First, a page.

Dextrose gel reduces need for intravenous fluids in babies with asymptomatic hypoglycaemia
In neonates who have asymptomatic hypoglycaemia in the first 48 hours of life, administering dextrose gel is useful and minimizes requirement for intravenous fluids, as shown in a study.
The study included 629 at-risk infants with asymptomatic hypoglycaemia. They were randomly assigned to the intervention group, which received dextrose gel followed by breastfeeding, or the control group, which received only breast feeding.
Researchers grouped the neonates into the following: small for gestational age (SGA) and intrauterine growth-restriction (IUGR), infants of diabetic mothers (IDM) and large for gestational age (LGA), and late preterm (LPT) neonates.
A total of 291 (46 percent) neonates developed asymptomatic hypoglycaemia, including 147 (50.4 percent) in the intervention group and 144 (49.6 percent) in the control group. The corresponding subgroup distribution was 97 infants in SGA/IUGR, 98 in IDM/LGA, and 96 in LPT.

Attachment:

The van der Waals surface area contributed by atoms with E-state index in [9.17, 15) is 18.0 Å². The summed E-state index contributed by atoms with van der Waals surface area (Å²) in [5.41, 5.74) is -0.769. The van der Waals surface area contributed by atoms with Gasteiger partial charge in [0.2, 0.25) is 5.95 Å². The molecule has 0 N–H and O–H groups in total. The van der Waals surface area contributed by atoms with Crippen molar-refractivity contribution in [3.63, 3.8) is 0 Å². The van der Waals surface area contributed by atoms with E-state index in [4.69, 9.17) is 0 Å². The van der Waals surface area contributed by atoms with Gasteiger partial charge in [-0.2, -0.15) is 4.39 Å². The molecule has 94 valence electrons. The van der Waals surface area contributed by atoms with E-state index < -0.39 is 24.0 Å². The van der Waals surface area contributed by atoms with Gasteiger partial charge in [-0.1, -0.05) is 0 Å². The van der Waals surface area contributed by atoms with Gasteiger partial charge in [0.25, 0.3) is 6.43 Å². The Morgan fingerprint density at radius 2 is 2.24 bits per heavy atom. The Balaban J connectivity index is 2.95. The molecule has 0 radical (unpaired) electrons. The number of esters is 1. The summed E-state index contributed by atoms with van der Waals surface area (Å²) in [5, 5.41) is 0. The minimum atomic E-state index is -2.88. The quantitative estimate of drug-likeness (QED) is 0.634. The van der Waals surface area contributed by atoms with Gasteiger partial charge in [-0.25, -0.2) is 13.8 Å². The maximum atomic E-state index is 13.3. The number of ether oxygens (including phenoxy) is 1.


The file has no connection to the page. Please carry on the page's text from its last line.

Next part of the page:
Compared with control, the intervention resulted in a lower incidence of treatment failure or intravenous fluids requirement (11.5 percent vs 40.2 percent; risk ratio, 0.28, 95 percent confidence interval [CI], 0.17–0.46; p<0.001).
Likewise, treatment failure occurred at significantly lower frequency among infants who received additional dextrose gel than among those who were breastfed alone across the SGA/IUGR (risk ratio, 0.29, 95 percent CI, 0.13–0.67), IDM/LGA (risk ratio, 0.31, 95 percent CI, 0.14–0.66), and LPT (risk ratio, 0.24, 95 percent CI, 0.09–0.66) subgroups.